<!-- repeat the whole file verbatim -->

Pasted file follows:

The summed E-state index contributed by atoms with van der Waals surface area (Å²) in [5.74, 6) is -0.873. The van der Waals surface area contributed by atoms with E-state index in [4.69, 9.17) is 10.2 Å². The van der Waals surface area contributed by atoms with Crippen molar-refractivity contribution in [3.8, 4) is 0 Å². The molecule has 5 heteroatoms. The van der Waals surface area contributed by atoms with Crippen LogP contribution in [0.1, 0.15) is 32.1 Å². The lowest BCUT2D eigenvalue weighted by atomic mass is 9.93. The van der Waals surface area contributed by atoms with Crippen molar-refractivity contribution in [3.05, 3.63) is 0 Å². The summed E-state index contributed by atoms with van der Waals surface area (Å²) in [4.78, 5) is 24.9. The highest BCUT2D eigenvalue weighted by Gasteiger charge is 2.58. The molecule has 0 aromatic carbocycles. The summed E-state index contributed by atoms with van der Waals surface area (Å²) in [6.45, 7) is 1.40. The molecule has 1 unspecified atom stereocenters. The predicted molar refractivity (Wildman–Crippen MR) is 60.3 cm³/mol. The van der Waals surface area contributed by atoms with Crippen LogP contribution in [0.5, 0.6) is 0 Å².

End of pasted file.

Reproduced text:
The summed E-state index contributed by atoms with van der Waals surface area (Å²) in [5.74, 6) is -0.873. The van der Waals surface area contributed by atoms with E-state index in [4.69, 9.17) is 10.2 Å². The van der Waals surface area contributed by atoms with Crippen molar-refractivity contribution in [3.8, 4) is 0 Å². The molecule has 5 heteroatoms. The van der Waals surface area contributed by atoms with Crippen LogP contribution in [0.1, 0.15) is 32.1 Å². The lowest BCUT2D eigenvalue weighted by atomic mass is 9.93. The van der Waals surface area contributed by atoms with Crippen molar-refractivity contribution in [3.05, 3.63) is 0 Å². The summed E-state index contributed by atoms with van der Waals surface area (Å²) in [4.78, 5) is 24.9. The highest BCUT2D eigenvalue weighted by Gasteiger charge is 2.58. The molecule has 0 aromatic carbocycles. The summed E-state index contributed by atoms with van der Waals surface area (Å²) in [6.45, 7) is 1.40. The molecule has 1 unspecified atom stereocenters. The predicted molar refractivity (Wildman–Crippen MR) is 60.3 cm³/mol. The van der Waals surface area contributed by atoms with Crippen LogP contribution in [0.5, 0.6) is 0 Å².